Why do we humans do this? We learn a lesson, and then promptly forget to apply said lesson to the next issue. Or, better still, we learn the lesson and then proceed to live the opposite of the lesson while preaching the lesson itself.

I started to have bad stomach pains around 2015. The pains were bad enough that I was evaluated for appendicitis and other severe ailments. All conclusions were negative and I began a journey of trying to figure out what would make me feel better.

One of the lessons I picked up on that journey was from my husband. When I would get worried, I would get to thinking about all the things that could be wrong with me, the WebMD spiral of symptoms… He would always tell me not to think that I had cancer as if such thoughts could cause cancer to appear where none had been before.

I was skeptical of his words at the time, but he persisted in giving the advice, and I eventually managed to reprogram myself not to go right to those dire thoughts at the first sign of pain.

Part of the reason I didn’t immediately adopt this particular advice is because I considered such sentiment to be ‘magical thinking.’ As if I could cause illness with the power of my mind alone. I came around to understanding it in a different way.

It’s not that I could give myself cancer by thinking I might have it. More like that by dwelling on those negative thoughts, I was committing to live in that mindset. Eventually, everything I experienced would be colored by that shade of perception. Kind of like an Eeyore attitude.

When I was a teenager, I had a lot of sadness going on. I thought to myself, many times, why can’t I just be happy? And now, as an adult, I choose to be happy most of the time. I seek it as a default mode. I enjoy my life a lot more when I’m more inclined to smile than frown.

They say, “you are what you eat.” I say, “you are what you think.” Not in a magical thinking mind of way, but in the way that your approach to the world defines, in part, your experience of the world. It comes back to the 4 agreements, in that I am choosing not to make assumptions that things (any things) are bad.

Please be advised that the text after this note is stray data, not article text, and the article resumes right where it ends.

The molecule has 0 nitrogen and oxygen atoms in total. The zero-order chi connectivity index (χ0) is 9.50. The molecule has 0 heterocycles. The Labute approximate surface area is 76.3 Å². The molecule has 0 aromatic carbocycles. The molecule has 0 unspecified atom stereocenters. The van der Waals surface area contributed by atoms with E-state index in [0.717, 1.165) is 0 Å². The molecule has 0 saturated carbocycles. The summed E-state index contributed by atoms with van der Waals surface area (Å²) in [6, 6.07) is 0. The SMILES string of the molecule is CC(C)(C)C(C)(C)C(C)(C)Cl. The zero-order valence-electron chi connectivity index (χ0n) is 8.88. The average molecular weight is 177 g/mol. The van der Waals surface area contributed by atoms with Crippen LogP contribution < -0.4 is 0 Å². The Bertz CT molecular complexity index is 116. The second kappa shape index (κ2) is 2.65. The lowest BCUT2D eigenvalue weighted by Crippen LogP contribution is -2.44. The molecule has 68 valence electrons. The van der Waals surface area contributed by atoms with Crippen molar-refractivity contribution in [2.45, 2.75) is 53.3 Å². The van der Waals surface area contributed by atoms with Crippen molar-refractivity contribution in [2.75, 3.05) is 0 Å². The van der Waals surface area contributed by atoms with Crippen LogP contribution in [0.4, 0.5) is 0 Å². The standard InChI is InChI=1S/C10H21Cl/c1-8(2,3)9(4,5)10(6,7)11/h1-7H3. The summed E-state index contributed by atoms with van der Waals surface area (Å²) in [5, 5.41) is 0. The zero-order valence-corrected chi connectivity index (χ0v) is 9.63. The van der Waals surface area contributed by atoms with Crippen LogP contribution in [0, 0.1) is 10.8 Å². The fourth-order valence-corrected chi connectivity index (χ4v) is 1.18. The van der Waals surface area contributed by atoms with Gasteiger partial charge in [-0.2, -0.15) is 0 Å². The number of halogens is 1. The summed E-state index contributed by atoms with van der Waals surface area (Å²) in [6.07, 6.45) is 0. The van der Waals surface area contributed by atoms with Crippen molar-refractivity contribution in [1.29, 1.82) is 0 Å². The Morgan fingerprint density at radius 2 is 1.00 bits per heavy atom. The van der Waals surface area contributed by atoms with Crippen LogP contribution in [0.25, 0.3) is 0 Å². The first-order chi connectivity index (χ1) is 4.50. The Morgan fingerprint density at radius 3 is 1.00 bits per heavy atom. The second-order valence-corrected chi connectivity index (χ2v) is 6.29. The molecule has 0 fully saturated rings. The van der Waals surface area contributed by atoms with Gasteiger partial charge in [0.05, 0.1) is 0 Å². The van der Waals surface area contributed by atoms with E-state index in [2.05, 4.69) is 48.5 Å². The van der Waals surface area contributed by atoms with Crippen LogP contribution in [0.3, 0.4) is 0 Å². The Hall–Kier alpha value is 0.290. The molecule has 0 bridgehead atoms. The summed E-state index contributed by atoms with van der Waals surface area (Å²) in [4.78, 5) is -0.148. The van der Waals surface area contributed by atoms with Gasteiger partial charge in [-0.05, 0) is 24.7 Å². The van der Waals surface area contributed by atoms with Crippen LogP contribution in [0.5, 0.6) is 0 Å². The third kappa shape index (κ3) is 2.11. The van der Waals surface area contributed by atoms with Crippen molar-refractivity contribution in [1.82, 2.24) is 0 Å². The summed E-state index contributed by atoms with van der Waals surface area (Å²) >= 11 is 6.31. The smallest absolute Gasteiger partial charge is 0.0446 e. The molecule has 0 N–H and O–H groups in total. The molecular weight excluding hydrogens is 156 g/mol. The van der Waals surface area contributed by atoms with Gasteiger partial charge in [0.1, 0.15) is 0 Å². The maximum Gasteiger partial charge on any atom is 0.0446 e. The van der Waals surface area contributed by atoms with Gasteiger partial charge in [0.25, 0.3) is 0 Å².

And I’m not talking about a Pollyanna type mindset. That attitude ignores reality in favor of a predetermined outcome in the same way the Eeyore mindset does, just in a different direction. I’m talking about trying to observe before rendering judgement. And that includes self observation – am I judging someone based on what they are doing or based on how I am feeling?

In the moment, it’s quite difficult sometimes to remember that my judgments and reactions are not solely due to external stimuli, but also are affected by my internal state of mind, whether or not I’ve eaten sufficiently, if I’m well hydrated, where I’m at in my hormonal cycle… I’m practicing taking that step back and pointing my powers of observation towards myself. But not to judge myself – it is all about observation, because if I let my inner judge loose, then I have a hard time reining it in.

No doubt, I’ll be writing another blog about this in ten years, wondering to myself why I haven’t yet learned my lesson…

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